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Brother Noland Sings His Stories
EKK 2019 continues its 36th season with the unorthodox musical stylings of Brother Noland, well known for his ground-breaking explorations of Hawaiian music in a myriad of styles, many uncategorizable because he is a musician, composer, entertainer, storyteller who definitely operates outside of the box.
The last time Brother Noland graced the EKK stage was in 2012 when he performed with the “Songbird of Miloli’i”, Diana Aki, who just recently bid adieu to join the many musical legends who now play heavenly music. Many of these old-timers took Noland under their wings when he was a young musical prodigy breaking into the business over 40 years ago.
Back in 2012, this is how I described this legendary musician:
“Noland – fully animated, shocking white pony tail, huge expressive eyes, a seasoned performer who demonstrates a wide range of musical styles but definitely a recognizable way of “Nolanizing” songs with his finger-snapping Jawaiian beat and Sachmo growl.”Little has changed except that he’s “lost” his usual dark shades so you could really catch his expressions. Dressed in colorful Jams aloha shirt and sporting his space-age looking electric blue carbon fiber guitar sponsored by Composite Acoustic in Lafayette, Louisiana, he was stylin’ and ready for action.
Today Noland is the one who takes young musicians under his wing and actively mentors young people not only in music but life in general. Wherever Noland travels to play music, he has musician “units” or bands all over the country and on every island. He came prepared to have a really great evening with his Kaua’i back-up musicians. Excellent musicians like Darryl Gonzales and Garrett Santos bring to the music their own special way of playing and that gives Noland a fresh charge. That’s why he looked so happy playing music with them.
His opening number, In The Real Old Style, was perfect to set the stage for the evening ahead by a musician who embodies the Hawaiian-ness of one who grew up living in close communion with the land. He lived in Moku-o-Keawe (Hawai’i Island) with his hanai family. At age 16, he was a free spirit running along the slopes of Mauna Kea in an area called Mana, next to the Parker Ranch. Here is where music captured him. Piggy-backing his toddler niece Tara Bianca Ku’uleilani Mossman, he roamed the vast fields of the Parker Ranch watching the fog roll in and listening to the sound of the pueo. The next day he wrote the Pueo,Tara & Me for his niece. When he sings, he is actually telling a story about a moment in his life, recalling an incident that has become part of the fabric of his life. His singing has so much feeling with the softest accompaniment of his guitar in tandem with his emotion-filled voice. While in Kona he never had a girlfriend because if he did, she would most likely be his cousin. So he devoted much attention to his newfound passion . . . music.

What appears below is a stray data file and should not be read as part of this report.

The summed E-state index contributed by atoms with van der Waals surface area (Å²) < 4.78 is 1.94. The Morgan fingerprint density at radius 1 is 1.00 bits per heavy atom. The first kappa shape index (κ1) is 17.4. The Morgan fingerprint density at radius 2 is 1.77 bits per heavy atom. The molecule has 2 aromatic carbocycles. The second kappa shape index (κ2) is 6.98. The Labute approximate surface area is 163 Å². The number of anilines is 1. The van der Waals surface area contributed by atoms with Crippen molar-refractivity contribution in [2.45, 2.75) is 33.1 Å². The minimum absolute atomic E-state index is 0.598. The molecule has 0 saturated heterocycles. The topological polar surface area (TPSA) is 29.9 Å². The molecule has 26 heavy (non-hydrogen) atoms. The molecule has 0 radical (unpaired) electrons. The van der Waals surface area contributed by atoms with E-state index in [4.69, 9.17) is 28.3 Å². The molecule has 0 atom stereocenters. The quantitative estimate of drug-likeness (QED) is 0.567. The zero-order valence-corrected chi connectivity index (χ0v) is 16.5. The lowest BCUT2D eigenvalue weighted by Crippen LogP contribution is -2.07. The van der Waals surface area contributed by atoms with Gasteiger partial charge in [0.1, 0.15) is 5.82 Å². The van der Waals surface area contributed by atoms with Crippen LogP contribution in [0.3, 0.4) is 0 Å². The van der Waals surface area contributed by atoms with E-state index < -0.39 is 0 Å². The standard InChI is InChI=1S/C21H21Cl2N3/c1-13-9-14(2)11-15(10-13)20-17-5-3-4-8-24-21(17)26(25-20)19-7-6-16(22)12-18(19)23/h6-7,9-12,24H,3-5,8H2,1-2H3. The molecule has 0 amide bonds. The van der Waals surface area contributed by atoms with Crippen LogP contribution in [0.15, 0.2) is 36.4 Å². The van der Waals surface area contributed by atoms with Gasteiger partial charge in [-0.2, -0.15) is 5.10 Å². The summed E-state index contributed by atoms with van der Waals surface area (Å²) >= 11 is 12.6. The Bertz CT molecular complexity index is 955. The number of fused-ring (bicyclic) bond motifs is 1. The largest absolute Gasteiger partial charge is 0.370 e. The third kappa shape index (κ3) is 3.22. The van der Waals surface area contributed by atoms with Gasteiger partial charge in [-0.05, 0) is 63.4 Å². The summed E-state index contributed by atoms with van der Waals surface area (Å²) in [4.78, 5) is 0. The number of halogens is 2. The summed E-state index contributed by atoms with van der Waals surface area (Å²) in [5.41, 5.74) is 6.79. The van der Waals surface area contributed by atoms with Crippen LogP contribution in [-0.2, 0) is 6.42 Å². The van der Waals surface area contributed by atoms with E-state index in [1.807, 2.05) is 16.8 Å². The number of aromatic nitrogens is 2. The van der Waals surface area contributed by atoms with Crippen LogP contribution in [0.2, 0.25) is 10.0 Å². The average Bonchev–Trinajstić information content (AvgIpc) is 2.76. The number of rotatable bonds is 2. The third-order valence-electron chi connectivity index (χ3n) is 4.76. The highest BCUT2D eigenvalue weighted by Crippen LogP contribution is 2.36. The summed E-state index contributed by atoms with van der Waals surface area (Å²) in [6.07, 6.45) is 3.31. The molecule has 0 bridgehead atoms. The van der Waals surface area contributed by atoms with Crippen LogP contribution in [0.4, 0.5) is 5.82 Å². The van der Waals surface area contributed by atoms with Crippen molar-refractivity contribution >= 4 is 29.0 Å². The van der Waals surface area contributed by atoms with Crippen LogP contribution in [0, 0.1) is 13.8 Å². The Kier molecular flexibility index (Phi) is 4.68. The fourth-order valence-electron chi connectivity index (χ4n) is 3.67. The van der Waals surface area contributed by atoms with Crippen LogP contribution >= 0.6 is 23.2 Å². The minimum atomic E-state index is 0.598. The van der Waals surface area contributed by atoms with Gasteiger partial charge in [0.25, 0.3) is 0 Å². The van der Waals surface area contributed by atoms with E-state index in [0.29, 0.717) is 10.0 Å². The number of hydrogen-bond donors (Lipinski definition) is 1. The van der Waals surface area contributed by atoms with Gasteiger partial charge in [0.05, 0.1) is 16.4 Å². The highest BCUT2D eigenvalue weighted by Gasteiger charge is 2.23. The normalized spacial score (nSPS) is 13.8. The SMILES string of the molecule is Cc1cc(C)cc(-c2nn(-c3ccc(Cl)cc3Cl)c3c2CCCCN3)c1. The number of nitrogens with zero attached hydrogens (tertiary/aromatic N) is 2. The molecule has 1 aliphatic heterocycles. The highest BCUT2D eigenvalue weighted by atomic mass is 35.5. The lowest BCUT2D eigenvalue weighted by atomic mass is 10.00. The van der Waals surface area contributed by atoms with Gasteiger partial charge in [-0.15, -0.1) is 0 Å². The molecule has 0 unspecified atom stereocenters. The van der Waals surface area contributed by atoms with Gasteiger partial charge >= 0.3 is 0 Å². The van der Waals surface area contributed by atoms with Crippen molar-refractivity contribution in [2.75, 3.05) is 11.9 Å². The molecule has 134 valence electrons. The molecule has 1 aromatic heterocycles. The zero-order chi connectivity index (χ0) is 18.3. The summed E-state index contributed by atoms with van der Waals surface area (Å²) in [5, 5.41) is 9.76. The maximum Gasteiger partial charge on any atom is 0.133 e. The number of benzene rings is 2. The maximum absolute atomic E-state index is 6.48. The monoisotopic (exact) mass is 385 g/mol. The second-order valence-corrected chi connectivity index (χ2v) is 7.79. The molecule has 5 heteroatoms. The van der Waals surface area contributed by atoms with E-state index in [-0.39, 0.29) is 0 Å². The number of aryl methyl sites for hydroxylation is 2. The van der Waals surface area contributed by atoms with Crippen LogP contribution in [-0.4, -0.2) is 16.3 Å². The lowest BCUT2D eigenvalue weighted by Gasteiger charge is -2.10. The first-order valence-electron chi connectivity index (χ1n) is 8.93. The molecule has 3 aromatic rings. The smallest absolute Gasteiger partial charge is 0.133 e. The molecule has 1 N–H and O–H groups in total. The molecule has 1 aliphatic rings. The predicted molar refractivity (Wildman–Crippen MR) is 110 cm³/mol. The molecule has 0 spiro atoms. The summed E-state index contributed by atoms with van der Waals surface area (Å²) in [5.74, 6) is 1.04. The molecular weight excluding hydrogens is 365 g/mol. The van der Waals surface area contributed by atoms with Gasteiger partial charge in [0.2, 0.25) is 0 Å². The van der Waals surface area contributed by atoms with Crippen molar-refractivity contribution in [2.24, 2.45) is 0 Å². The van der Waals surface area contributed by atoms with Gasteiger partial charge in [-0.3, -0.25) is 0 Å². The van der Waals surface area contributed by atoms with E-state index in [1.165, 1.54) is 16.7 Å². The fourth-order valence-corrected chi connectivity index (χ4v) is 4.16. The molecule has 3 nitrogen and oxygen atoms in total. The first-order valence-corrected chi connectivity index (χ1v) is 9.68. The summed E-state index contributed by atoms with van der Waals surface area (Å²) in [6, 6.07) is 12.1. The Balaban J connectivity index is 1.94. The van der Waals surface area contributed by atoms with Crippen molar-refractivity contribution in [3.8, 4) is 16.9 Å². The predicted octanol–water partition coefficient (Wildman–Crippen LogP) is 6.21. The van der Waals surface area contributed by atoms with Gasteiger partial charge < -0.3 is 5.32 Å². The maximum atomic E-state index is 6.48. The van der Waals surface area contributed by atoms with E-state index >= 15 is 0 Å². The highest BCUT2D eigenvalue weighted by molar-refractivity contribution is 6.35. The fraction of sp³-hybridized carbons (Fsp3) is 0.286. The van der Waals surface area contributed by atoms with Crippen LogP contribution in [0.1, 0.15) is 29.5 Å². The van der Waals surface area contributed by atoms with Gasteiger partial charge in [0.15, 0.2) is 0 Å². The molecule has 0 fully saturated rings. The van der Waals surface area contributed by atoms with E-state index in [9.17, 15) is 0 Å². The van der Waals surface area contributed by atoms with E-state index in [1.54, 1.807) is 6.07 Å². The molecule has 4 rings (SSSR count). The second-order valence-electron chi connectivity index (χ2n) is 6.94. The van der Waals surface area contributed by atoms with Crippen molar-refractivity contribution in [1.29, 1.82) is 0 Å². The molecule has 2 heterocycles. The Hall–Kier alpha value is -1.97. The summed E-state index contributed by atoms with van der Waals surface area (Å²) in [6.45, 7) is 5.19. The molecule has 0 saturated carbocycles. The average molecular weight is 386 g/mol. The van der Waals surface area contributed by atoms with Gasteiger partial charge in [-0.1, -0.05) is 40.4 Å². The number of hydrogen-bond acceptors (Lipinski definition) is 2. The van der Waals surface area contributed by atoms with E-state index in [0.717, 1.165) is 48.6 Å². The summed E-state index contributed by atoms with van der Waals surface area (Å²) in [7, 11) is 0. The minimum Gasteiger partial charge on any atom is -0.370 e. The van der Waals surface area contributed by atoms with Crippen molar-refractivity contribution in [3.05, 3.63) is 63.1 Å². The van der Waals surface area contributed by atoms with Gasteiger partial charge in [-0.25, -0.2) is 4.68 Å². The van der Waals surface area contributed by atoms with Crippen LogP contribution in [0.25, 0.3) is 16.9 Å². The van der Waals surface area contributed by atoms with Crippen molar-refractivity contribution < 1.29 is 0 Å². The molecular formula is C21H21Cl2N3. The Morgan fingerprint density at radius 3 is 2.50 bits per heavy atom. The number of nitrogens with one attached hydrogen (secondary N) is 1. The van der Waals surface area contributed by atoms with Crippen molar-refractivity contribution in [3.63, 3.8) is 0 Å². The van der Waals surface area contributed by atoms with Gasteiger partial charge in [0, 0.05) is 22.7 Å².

His life took a major turn from growing up as the hanai son of the Daniels family on the green pastures of cowboy country Kamuela when Noland’s mom called him to take a test in 1964 which he passed. His life style changed drastically as he had to cut his hair, wear shirt and shoes and get his schooling up on the mountains of Kalihi in a gated community called Kamehameha Schools.
But music continued to play a big part in his life. He spent a lot of time in Waikiki doing the lu’au circuit where he happily watched hula dancers swinging their booties in front of him; this inspired the song Tropical Baby with a distinct reggae beat and captures this pleasurable slice of time in Waikiki. Recorded by Na Leo, Ohta-san, and the Cazimero Brothers, this song has provided great returns in quarterly royalty checks.
Fast-forwarding to his current life with new pleasures, he revealed a rare softer romantic side. He shared a story about visiting New York City at Christmas time with his wife, excited about taking a selfie in front of the Rockefeller Center Christmas Tree. Hearing that “layering” is important in cold weather, he dressed in seven aloha shirts, nine Quick Silver pants and four socks because he had no jacket; people stared at him. Coming in from the cold, he was so inspired by the experience that he told his wife he composed a song for her with New York vibes. “Really?” was her comeback in disbelief. When he sang it for us, it was really quite romantic and showed off Noland’s mastery of timing which is a signature of his performance. He actually does not sing his songs; he emotes his songs with interludes of sophisticated jazz and Sachmo-like sounds. Song was simply titled It’s You.